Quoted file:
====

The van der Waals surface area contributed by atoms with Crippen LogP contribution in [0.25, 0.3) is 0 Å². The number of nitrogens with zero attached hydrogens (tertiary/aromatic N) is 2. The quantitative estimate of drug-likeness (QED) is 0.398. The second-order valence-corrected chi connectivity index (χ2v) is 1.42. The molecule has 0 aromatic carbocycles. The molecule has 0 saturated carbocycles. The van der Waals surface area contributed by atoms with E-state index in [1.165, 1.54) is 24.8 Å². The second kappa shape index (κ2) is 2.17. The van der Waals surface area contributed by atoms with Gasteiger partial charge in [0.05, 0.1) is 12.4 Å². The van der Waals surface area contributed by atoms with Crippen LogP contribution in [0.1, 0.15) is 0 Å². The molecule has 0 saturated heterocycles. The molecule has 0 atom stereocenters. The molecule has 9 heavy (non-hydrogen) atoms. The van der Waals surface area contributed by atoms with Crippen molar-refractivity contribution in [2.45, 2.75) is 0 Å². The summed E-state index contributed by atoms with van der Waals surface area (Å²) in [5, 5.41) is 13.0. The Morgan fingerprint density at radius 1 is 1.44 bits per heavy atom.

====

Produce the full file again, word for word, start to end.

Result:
The van der Waals surface area contributed by atoms with Crippen LogP contribution in [0.25, 0.3) is 0 Å². The number of nitrogens with zero attached hydrogens (tertiary/aromatic N) is 2. The quantitative estimate of drug-likeness (QED) is 0.398. The second-order valence-corrected chi connectivity index (χ2v) is 1.42. The molecule has 0 aromatic carbocycles. The molecule has 0 saturated carbocycles. The van der Waals surface area contributed by atoms with E-state index in [1.165, 1.54) is 24.8 Å². The second kappa shape index (κ2) is 2.17. The van der Waals surface area contributed by atoms with Gasteiger partial charge in [0.05, 0.1) is 12.4 Å². The van der Waals surface area contributed by atoms with Crippen LogP contribution in [0.1, 0.15) is 0 Å². The molecule has 0 saturated heterocycles. The molecule has 0 atom stereocenters. The molecule has 9 heavy (non-hydrogen) atoms. The van der Waals surface area contributed by atoms with Crippen molar-refractivity contribution in [2.45, 2.75) is 0 Å². The summed E-state index contributed by atoms with van der Waals surface area (Å²) in [5, 5.41) is 13.0. The Morgan fingerprint density at radius 1 is 1.44 bits per heavy atom.